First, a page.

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"She had studied with Alice Notley and Ted Berrigan, two of the most admired, most out-there poets of the countercultural New York literary scene. In a recent interview in the Guardian, Myles says of this time, “you just rolled in on Friday night with your beer and Alice Notley was teaching a workshop. You brought drugs.” She had worked as an assistant to James Schuyler, one of the original New York School poets. She may have come from a working-class family in Massachusetts, but if what impresses you are the avant-garde and renegade circles of New York City poetics, Myles’s pedigree is second to none." Arielle Greenberg • Poetry Foundation "It’s a charming enough poem; and, I would guess, it worked at what it was intended to do: lure this girl into bed. But that’s not why Myles reads it to Schuyler, or why she quotes herself reading it to Schuyler on the last pages of her autobiographical novel. The poem is homage, only deepened by its ostensible cruelty to the old iceberg in the chair, his “boozy wrinkles” revealing a lifetime of experience. It is written in Schuyler’s ribbon-like short lines, haltingly enjambed; it reminds me especially of Schuyler’s heartbreaking poem, for me his greatest: “This Dark Apartment.”" Dan Chiasson • NYRB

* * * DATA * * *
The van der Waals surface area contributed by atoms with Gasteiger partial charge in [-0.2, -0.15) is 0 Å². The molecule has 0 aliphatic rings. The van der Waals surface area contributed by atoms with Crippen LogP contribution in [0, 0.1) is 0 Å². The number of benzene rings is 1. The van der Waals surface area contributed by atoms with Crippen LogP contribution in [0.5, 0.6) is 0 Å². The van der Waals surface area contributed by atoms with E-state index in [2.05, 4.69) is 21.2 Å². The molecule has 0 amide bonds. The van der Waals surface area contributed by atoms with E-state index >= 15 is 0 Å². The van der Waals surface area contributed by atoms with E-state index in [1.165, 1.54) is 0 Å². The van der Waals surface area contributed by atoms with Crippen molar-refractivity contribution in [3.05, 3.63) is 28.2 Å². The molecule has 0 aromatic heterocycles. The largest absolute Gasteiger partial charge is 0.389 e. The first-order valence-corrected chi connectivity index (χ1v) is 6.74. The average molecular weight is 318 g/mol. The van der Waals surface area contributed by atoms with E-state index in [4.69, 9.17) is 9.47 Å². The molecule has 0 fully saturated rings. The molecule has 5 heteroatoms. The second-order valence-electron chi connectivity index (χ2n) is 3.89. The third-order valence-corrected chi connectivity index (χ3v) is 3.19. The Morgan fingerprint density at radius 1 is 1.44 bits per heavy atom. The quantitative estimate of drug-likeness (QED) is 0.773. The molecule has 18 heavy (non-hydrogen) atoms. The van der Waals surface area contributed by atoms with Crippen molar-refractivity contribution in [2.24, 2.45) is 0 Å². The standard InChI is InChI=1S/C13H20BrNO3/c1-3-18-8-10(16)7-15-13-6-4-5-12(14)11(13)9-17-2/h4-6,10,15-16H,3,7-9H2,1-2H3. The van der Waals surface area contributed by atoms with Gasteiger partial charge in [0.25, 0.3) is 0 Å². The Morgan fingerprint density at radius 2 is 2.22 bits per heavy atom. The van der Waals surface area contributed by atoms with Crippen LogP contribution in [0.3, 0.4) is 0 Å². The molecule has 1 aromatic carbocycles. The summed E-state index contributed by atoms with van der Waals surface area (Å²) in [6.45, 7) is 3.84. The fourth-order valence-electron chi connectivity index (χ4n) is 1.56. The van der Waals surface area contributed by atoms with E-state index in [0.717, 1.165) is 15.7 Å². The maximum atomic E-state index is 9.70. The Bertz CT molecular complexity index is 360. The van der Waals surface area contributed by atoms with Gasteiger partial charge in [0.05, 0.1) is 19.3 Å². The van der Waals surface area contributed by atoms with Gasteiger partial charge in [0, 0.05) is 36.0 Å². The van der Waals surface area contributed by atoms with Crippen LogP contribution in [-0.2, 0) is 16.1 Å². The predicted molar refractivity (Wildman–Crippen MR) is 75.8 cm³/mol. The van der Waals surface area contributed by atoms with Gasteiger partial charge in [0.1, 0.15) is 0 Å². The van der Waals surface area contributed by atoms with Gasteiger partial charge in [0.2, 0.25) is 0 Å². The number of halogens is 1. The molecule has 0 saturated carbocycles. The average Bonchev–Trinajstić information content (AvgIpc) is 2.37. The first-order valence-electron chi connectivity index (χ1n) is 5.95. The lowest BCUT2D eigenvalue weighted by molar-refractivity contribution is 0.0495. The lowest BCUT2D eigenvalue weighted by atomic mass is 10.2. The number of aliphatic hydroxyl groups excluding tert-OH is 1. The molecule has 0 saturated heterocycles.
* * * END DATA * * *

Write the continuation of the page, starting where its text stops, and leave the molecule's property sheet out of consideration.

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The Page is edited by John McAuliffe, Vincenz Serrano and, since September 2013, Evan Jones at the Centre for New Writing at the University of Manchester. It was founded in October 2004 by Andrew Johnston, who edited it until October 2009.
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